I’ve been speaking with women physicians about the top challenges they face today. I’ve learned there are many—which honestly didn’t surprise me, given that 48 precent of women physicians report burnout symptoms (compared with 37 percent of their male counterparts).
Several have mentioned the challenge of breastfeeding while working—rather ironic considering what is known about the health benefits for mother and infant. Maybe their colleagues and leaders consider the logistics of breastfeeding while working to be an individual woman’s problem to solve. Perhaps leaders think, “Once an organization designates a lactation room, isn’t that enough? How is breastfeeding a system problem?” Maybe colleagues wonder, “Why should they be given time off during the day when the rest of us aren’t?”
First of all, a lactation room alone is not enough. Often, these spaces are located in the far reaches of the hospital or clinic. And even if they are located close enough to access in a reasonable amount of time, women physicians are not given protected time to pump. They squeeze in pumping sessions when they can and end up harried and late for their next patient.
Failing to proactively support lactation undermines our social contract to support the health of our children. Stress is known to reduce milk supply, which then leads to more stress. The last thing women physicians need right now is more stress. Plus, the time a child is breastfed is fleeting, usually lasting months, not years.
Also, I see lactation support as an equity issue. Equality is providing the same opportunities and resources to all physicians, regardless of their specific needs. Equity is ensuring that all physicians have access to the opportunities and resources they need to do their jobs well and be healthy, which will differ from person to person and over time.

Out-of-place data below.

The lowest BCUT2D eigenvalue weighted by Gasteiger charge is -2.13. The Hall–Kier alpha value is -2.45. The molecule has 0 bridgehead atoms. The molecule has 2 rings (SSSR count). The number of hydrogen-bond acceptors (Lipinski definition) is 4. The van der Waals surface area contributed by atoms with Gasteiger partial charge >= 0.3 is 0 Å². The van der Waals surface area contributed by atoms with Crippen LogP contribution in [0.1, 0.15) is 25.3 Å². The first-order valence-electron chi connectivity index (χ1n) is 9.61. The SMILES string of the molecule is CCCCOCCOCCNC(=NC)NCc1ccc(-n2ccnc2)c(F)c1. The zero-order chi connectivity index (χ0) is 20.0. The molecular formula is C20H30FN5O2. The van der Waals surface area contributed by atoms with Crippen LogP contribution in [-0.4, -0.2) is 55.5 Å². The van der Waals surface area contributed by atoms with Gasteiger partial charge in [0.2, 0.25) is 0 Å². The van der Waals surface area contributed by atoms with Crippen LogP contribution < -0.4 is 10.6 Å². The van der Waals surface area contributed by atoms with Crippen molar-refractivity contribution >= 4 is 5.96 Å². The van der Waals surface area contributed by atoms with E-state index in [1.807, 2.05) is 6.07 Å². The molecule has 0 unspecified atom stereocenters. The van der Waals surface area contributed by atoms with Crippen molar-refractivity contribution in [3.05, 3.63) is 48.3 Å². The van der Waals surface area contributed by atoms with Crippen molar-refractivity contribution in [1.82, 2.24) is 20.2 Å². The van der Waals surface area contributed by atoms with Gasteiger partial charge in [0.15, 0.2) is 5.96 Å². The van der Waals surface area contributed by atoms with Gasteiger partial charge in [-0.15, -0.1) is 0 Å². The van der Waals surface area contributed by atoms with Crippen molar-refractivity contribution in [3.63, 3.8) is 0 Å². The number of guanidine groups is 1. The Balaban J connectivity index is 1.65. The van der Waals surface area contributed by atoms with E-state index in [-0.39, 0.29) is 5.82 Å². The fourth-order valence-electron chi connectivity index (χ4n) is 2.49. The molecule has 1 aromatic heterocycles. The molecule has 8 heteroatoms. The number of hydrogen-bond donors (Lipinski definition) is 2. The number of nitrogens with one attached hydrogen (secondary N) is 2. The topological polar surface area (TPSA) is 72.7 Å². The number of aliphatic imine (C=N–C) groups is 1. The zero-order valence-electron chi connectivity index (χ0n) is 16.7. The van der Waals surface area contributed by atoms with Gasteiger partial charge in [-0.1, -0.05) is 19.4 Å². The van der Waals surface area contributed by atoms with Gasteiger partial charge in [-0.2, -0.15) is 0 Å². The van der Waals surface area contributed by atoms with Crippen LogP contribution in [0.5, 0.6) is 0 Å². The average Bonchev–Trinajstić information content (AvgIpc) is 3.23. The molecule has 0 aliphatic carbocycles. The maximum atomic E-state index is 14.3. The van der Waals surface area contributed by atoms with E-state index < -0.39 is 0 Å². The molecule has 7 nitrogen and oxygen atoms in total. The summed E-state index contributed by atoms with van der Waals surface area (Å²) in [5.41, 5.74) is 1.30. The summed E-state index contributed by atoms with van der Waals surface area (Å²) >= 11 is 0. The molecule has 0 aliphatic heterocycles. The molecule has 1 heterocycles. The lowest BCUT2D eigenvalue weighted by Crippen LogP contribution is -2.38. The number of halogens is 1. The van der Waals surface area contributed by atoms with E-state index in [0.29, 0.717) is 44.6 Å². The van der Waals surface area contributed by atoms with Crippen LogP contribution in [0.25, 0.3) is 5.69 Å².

Physicians who are breastfeeding should have the support and resources they need, including protected time to pump, so that they can fully participate in their work, just as a physician with a broken leg might be given extra time to walk between sites or proactively provided with a leg scooter to make the experience doable.
We must also address the implicit bias against women in medicine that persists—a bias that says, “Women physicians, especially if they have children, cannot keep up/aren’t as loyal/don’t want to work hard.” Women physicians are hard, loyal, incredibly valuable employees who provide high-quality patient care.
Finally, providing protected time to pump supports the retention of women physicians. Rather than cutting back on their work hours or leaving practice entirely, they can continue to practice medicine and provide their children with a healthy start. Enabling physicians to remain engaged and on-the-job is smart for any health care organization.
Physician moms can have long careers—during which their time and energy demands will change. Smart organizations will acknowledge this truth and take proactive steps to retain their most valuable asset: their people.
Given the cost of replacing a physician, retaining them over the long haul is a good move fiscally. Instituting policies to proactively support physicians who are breastfeeding is an important part of increasing physician retention. It’s also the equitable and just thing to do.
Image credit: Robert Wood Johnson Foundation